On a relative basis, nursing is a profitable profession, and not just for strike substitutes. But across the country, nurses say long hours and short staff are exhausted and the magnitude of death is traumatized. With the rise of abandonment, they put the infection at risk. They repeatedly responded to appeals for overtime shifts. They missed family dinners and canceled their vacation. He helped the dying patients in their video calls to say goodbye to their families. They cried in the cars and faced deep fatigue on long trips home.
“Nursing is disgusting,” said Diana Mason, a professor at the Center for Health Policy and Media Engagement at the George Washington University School of Nursing.
“When you’re working with few employees, there’s a moral strain,” he said. “You know there are complications that patients shouldn’t get because you can’t be with them.”
To be sure, hospitals must comply with the legal ratios between nurse and patient. But that sets a minimum, Mason and Spetz said. Few hospitals have strong strategies to adjust these staffing ratios to respond to very ill patients.
Stanford the nurses are asking 7% increase in annual salary for each of the next two years and 6% in the last year of the contract with $ 3,000 bonuses and ongoing mental health counselingling. They want to use all the time on vacation assigned, have a say in the weekend shifts and receive extra pay for critical care nurses.
This will increase the level of staff, making it easier to hire and retain staff.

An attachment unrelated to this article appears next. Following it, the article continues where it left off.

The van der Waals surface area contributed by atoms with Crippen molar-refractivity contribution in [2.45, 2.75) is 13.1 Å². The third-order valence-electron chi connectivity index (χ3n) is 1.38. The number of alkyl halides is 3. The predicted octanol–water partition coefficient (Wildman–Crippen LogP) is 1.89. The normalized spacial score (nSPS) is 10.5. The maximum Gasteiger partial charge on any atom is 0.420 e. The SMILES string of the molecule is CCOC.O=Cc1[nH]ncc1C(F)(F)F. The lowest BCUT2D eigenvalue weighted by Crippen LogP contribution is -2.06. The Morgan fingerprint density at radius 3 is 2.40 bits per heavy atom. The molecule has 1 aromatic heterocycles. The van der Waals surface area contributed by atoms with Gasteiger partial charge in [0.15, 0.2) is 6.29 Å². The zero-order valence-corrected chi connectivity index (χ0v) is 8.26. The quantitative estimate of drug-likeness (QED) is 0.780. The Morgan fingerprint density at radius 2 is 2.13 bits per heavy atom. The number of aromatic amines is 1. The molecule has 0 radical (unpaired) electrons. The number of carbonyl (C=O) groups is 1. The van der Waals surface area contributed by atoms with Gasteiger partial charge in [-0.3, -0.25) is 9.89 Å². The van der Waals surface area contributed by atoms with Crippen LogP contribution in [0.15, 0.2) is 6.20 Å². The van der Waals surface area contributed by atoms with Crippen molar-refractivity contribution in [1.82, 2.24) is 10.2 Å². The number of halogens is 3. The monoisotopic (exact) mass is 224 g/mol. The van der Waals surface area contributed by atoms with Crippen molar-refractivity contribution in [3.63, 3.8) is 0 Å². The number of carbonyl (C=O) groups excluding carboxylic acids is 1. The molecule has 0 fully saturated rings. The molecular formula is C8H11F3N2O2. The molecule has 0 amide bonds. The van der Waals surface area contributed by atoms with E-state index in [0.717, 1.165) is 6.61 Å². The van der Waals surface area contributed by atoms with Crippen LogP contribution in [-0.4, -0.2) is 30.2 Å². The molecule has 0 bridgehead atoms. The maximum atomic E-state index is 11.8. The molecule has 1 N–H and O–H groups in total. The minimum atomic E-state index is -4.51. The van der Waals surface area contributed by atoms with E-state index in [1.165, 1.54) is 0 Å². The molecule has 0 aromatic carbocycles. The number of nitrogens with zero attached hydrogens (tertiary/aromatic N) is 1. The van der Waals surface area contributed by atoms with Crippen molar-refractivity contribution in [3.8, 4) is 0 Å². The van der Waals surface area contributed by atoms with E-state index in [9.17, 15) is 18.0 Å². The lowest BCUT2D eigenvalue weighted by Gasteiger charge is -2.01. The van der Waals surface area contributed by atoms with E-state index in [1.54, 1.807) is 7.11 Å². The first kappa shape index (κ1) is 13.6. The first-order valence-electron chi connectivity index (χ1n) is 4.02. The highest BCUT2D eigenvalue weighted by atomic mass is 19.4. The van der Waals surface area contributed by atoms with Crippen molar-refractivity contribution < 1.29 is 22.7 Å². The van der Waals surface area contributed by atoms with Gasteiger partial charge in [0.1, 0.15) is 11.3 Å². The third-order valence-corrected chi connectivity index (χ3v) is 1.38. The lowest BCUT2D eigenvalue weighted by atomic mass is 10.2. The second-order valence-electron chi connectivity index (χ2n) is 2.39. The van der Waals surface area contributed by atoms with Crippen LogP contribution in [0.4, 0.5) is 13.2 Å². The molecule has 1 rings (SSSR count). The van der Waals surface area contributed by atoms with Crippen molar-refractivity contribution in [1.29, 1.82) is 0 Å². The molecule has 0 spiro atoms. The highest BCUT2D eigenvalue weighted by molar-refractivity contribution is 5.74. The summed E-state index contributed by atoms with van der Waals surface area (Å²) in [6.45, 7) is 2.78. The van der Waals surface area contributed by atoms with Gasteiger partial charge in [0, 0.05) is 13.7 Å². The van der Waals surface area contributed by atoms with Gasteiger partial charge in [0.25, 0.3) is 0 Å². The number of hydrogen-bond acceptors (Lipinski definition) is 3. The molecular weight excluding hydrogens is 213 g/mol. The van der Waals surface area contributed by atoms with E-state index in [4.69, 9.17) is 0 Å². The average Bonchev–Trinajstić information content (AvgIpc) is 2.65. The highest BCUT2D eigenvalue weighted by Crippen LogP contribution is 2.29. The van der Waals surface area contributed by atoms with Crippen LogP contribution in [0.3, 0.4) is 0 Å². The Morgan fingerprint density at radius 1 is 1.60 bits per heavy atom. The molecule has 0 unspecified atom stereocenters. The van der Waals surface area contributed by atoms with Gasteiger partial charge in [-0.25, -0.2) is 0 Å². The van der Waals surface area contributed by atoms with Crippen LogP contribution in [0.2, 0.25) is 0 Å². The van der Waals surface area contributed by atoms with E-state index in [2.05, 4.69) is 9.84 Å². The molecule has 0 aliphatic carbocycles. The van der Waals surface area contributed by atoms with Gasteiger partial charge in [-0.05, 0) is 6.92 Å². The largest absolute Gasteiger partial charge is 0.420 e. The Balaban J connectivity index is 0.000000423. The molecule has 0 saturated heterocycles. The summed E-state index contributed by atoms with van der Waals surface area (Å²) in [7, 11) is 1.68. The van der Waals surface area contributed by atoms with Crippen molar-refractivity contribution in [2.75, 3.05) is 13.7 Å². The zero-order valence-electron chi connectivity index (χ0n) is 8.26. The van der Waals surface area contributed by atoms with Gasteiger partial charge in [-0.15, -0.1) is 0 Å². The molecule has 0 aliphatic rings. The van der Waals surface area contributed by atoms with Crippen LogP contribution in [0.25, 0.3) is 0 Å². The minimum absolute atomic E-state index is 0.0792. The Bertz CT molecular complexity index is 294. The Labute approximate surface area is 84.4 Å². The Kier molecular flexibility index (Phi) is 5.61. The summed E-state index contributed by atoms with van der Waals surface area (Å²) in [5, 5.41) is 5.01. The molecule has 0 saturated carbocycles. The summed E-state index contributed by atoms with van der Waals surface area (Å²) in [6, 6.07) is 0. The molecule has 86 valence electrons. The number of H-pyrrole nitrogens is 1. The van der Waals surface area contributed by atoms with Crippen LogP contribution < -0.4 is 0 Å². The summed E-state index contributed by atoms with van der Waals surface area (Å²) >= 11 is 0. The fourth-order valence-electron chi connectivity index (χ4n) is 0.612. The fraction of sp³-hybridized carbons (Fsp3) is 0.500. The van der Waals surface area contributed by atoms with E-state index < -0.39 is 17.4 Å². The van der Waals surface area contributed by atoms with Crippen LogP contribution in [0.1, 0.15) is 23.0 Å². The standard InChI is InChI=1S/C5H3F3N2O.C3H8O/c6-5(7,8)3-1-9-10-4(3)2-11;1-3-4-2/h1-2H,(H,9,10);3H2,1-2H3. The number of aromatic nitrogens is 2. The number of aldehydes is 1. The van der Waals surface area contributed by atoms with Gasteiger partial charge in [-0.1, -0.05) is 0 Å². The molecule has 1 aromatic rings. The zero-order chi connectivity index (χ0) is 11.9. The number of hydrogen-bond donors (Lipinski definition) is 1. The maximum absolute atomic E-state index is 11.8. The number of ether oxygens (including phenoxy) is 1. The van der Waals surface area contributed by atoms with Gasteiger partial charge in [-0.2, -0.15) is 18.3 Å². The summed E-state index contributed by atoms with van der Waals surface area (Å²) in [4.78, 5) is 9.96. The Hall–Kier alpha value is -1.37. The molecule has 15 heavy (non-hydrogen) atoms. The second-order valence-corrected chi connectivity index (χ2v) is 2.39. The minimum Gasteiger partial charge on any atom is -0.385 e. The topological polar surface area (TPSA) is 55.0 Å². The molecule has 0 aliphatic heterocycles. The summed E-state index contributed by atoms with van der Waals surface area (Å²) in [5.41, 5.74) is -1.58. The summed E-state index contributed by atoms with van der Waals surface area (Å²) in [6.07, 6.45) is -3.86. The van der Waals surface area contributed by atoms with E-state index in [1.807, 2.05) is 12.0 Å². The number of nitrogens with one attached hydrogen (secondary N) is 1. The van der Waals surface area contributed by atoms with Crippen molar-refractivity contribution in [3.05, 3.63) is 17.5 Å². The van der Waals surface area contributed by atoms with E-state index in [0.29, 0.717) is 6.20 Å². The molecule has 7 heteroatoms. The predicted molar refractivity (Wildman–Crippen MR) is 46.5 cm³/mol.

Stanford is offering it salary increases – 5%, 4% and 3%, plus confirmation and retention bonuses. In the first year, the basic annual salaries for initial nurses would start at $ 143,000 and rise to $ 211,500 for nurses at the top of the pay scale.
With so many nurses in their forties during the pandemic, Stanford raised the bar by bringing in contract nurses to work on a contract basis. Stanford would not give an account of these traveling nurses, but the union says it could be as close as 25% in some areas, such as the Intensive Care Unit.
But veteran nurses say it’s hard to work with a rotating team that earns much more than them. Because these itinerant nurses do not allow them to work with the sickest patients, they say, the hardest work is taking them to lower-paying veterans.
Despite the proliferation of traveling nurses, there are still not enough staff, they say.
Kathy Stormberg recalled her time at home after working an overtime in the ICU after-anesthesia care unit. I canceled dinner with my family. ”
For O’Neill, who lived in hotels for the first three months of the pandemic, “the hardest part was the time away from my family,” which missed his young daughter’s new vocabulary and sense of humor. “FaceTime calls are not like a hug or a kiss.”
And he said prayers for extra shifts are ongoing. “You’ll have a 12-hour shift at work, and you’ll be asked to stop for another four hours. Every day, we receive at least one text message saying that the unit is understaffed, “Can I come to work overtime?” “
“Nurses can’t even relax on a day off because they continue to receive these texts,” Stormberg said.
Stanford warns that the strike will be worrisome for patients and that its care will be very divisive for groups. “The impact can be profound and lasting and should not be taken lightly,” hospitals warned in their negotiations. website.
But it can fundamentally change the attitude of many veteran workers, Spetz said.
“This is really an opportunity to attract attention because nursing is a highly respected profession, and it requires a lot of skill and knowledge to do well,” he said. “And it’s often overlooked.”
Why Stanford nurses are preparing to strike – Times-Herald Source link Why Stanford nurses are preparing to strike – Times-Herald